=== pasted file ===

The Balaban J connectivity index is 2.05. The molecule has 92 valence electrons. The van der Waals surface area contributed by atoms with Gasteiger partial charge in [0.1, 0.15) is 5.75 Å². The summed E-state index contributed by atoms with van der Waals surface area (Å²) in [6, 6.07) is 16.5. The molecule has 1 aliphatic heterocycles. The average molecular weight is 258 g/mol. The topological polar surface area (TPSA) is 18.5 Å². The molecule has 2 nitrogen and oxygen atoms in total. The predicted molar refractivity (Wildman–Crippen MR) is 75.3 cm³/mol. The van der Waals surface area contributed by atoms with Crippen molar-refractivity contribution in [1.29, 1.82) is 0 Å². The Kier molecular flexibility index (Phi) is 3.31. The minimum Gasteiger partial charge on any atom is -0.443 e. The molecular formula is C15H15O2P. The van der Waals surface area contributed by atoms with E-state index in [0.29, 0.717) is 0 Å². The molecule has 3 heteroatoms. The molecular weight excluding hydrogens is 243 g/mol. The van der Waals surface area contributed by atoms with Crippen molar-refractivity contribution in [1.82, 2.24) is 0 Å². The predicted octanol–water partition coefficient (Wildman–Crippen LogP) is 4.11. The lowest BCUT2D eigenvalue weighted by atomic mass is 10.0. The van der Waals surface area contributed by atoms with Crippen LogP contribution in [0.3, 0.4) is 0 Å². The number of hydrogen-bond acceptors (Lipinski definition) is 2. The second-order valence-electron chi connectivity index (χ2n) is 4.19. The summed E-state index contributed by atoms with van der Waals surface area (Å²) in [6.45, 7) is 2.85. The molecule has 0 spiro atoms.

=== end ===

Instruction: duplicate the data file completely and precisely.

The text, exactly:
The Balaban J connectivity index is 2.05. The molecule has 92 valence electrons. The van der Waals surface area contributed by atoms with Gasteiger partial charge in [0.1, 0.15) is 5.75 Å². The summed E-state index contributed by atoms with van der Waals surface area (Å²) in [6, 6.07) is 16.5. The molecule has 1 aliphatic heterocycles. The average molecular weight is 258 g/mol. The topological polar surface area (TPSA) is 18.5 Å². The molecule has 2 nitrogen and oxygen atoms in total. The predicted molar refractivity (Wildman–Crippen MR) is 75.3 cm³/mol. The van der Waals surface area contributed by atoms with Crippen molar-refractivity contribution in [1.29, 1.82) is 0 Å². The Kier molecular flexibility index (Phi) is 3.31. The minimum Gasteiger partial charge on any atom is -0.443 e. The molecular formula is C15H15O2P. The van der Waals surface area contributed by atoms with E-state index in [0.29, 0.717) is 0 Å². The molecule has 3 heteroatoms. The molecular weight excluding hydrogens is 243 g/mol. The van der Waals surface area contributed by atoms with Crippen molar-refractivity contribution in [1.82, 2.24) is 0 Å². The predicted octanol–water partition coefficient (Wildman–Crippen LogP) is 4.11. The lowest BCUT2D eigenvalue weighted by atomic mass is 10.0. The van der Waals surface area contributed by atoms with Crippen LogP contribution in [0.3, 0.4) is 0 Å². The number of hydrogen-bond acceptors (Lipinski definition) is 2. The second-order valence-electron chi connectivity index (χ2n) is 4.19. The summed E-state index contributed by atoms with van der Waals surface area (Å²) in [6.45, 7) is 2.85. The molecule has 0 spiro atoms.